dependent clause

(redirected from Dependent clauses)
Also found in: Dictionary.
Graphic Thesaurus  🔍
Display ON
Animation ON
  • noun

Synonyms for dependent clause

a clause in a complex sentence that cannot stand alone as a complete sentence and that functions within the sentence as a noun or adjective or adverb

References in periodicals archive ?
In our study, relative clauses were often replaced with simpler dependent clauses, mostly object clauses and clauses of purpose; less often they were replaced with independent and simple clauses.
Such statements tend to be grammatically complex having dependent clauses beginning with words such as because .
Finally, we may choose to join two or three shorter sentences in a series of connected independent and dependent clauses called a compound-complex sentence, as in this example:
The reported indicative of Livonian resembles formally and distributionally more the respective category in South Estonian than the reported indicative in Standard Estonian: Livonian and South Estonian forms of the reported indicative originate in nominative or genitive participles and occur in dependent clauses whereas their Standard Estonian counterparts are based on a partitive participle and are, as a rule, restricted to independent clauses.
The Concessive forms dependent clauses, adding meanings like 'although', 'even though', and 'even if'.
Another characteristic of relative clauses in Cheyenne is that only the verb in the main clause shows full agreement, in terms of prefix and suffix, with their arguments, since it appears in the Independent Order; however, the verb in the dependent clause, as it is typical of the Conjunct Order, only marks agreement in the suffix.
Alternatively, maybe the original formulation was closer to: Where a dependent clause is followed by a coordinator and a clause that could be either dependent or independent, a comma before the coordinator signals that the second clause is independent.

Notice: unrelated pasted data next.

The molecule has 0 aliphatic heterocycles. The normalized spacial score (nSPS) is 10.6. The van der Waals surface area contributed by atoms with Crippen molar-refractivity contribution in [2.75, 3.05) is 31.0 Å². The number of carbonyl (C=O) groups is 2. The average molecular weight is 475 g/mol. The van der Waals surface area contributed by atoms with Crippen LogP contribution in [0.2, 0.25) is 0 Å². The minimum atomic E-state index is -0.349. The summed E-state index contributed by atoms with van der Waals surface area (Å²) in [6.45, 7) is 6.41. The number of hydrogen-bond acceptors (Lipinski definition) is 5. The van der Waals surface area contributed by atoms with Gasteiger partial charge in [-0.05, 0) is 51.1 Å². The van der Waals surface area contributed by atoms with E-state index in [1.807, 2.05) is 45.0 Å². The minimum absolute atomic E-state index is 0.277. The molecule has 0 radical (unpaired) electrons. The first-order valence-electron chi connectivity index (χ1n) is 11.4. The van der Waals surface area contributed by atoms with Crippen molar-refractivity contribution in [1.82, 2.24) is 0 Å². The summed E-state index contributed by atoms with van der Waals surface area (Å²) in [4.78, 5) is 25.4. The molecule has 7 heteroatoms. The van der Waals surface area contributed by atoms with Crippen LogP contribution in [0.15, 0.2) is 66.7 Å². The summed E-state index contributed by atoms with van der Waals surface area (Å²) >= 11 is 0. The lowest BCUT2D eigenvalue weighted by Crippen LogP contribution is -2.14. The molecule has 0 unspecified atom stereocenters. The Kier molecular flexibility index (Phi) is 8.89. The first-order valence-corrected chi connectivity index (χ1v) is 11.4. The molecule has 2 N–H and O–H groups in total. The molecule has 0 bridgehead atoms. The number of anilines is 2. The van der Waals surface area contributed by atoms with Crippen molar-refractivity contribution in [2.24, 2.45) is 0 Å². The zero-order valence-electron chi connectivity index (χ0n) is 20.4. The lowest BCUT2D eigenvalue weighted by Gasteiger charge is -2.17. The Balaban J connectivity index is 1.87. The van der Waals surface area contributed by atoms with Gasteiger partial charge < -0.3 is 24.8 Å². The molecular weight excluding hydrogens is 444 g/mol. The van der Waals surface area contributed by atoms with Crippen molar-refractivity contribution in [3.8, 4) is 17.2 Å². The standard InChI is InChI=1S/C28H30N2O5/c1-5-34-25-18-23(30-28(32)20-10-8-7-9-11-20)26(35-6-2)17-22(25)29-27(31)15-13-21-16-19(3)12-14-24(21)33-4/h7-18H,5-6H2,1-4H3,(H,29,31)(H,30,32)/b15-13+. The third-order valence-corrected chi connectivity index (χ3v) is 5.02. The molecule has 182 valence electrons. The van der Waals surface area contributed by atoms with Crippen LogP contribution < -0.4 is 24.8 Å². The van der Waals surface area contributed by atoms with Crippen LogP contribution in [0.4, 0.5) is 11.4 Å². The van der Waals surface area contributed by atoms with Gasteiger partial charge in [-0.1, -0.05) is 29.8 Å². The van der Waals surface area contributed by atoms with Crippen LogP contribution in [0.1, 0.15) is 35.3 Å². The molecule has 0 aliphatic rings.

The facility with which Barton creates rhetorical enjambments is readily evident, as is the strong rhythm and music of his lines, built as they are upon a proliferation of well-controlled dependent clauses.
Even though Sessarego (2008) provided an empirically-verifiable analysis of the conditions favoring and disfavoring the occurrence of the present subjunctive in nominal dependent clauses, for Peruvian and Bolivian Spanish, it still remains to be explained whether the phenomenon is restricted to these two varieties of Andean Spanish or is it also found in other dialects.
don't go'), just as in most main clauses and unlike in dependent clauses.
So far, the discussion has been confined to constructions with finite dependent clauses, but if we also take nonfinite constructions into account, the similarity with the domain of complementation becomes even more striking, especially for relations of purpose.
The who versus whom cards focused on a limited use of these pronouns: dependent clauses.
Paffenroth's passion for the book's subject is evident, his appreciation for Romero's theological import is impressive, and his reading of the five films under consideration is incisive, but the author's writing style is regularly marred by sentences that, like this opening example, feature too many dependent clauses jammed into one line.
For example, he demonstrates how she constructs and manages the knowing and not-so knowing assumptions her characters and narrators make: "Negation pairs with supposition, dependent clauses with presupposition, and participials with implication.
If the speaker has had no prior experience with a person, place, situation, or thing then the subjunctive mood is required in the dependent clauses that refer to someone or something that does not exist, is indefinite, or uncertain because there is no presupposition, as in